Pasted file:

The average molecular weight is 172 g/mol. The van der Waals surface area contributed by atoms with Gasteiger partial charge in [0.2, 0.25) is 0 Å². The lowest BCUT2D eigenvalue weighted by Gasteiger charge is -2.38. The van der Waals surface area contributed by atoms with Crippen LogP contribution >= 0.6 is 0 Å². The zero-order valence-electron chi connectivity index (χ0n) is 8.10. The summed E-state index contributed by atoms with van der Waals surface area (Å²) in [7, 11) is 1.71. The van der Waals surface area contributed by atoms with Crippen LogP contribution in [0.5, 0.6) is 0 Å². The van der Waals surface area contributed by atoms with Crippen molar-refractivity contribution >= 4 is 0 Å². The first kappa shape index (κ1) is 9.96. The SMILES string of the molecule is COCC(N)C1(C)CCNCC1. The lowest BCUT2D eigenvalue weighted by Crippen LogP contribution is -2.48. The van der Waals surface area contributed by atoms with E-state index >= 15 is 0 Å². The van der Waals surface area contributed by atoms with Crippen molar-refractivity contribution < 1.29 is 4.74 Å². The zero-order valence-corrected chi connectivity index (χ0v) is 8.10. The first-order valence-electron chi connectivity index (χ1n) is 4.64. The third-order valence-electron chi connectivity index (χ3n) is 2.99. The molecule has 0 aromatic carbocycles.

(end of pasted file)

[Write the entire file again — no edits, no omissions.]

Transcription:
The average molecular weight is 172 g/mol. The van der Waals surface area contributed by atoms with Gasteiger partial charge in [0.2, 0.25) is 0 Å². The lowest BCUT2D eigenvalue weighted by Gasteiger charge is -2.38. The van der Waals surface area contributed by atoms with Crippen LogP contribution >= 0.6 is 0 Å². The zero-order valence-electron chi connectivity index (χ0n) is 8.10. The summed E-state index contributed by atoms with van der Waals surface area (Å²) in [7, 11) is 1.71. The van der Waals surface area contributed by atoms with Crippen LogP contribution in [0.5, 0.6) is 0 Å². The van der Waals surface area contributed by atoms with Crippen molar-refractivity contribution >= 4 is 0 Å². The first kappa shape index (κ1) is 9.96. The SMILES string of the molecule is COCC(N)C1(C)CCNCC1. The lowest BCUT2D eigenvalue weighted by Crippen LogP contribution is -2.48. The van der Waals surface area contributed by atoms with E-state index >= 15 is 0 Å². The van der Waals surface area contributed by atoms with Crippen molar-refractivity contribution < 1.29 is 4.74 Å². The zero-order valence-corrected chi connectivity index (χ0v) is 8.10. The first-order valence-electron chi connectivity index (χ1n) is 4.64. The third-order valence-electron chi connectivity index (χ3n) is 2.99. The molecule has 0 aromatic carbocycles.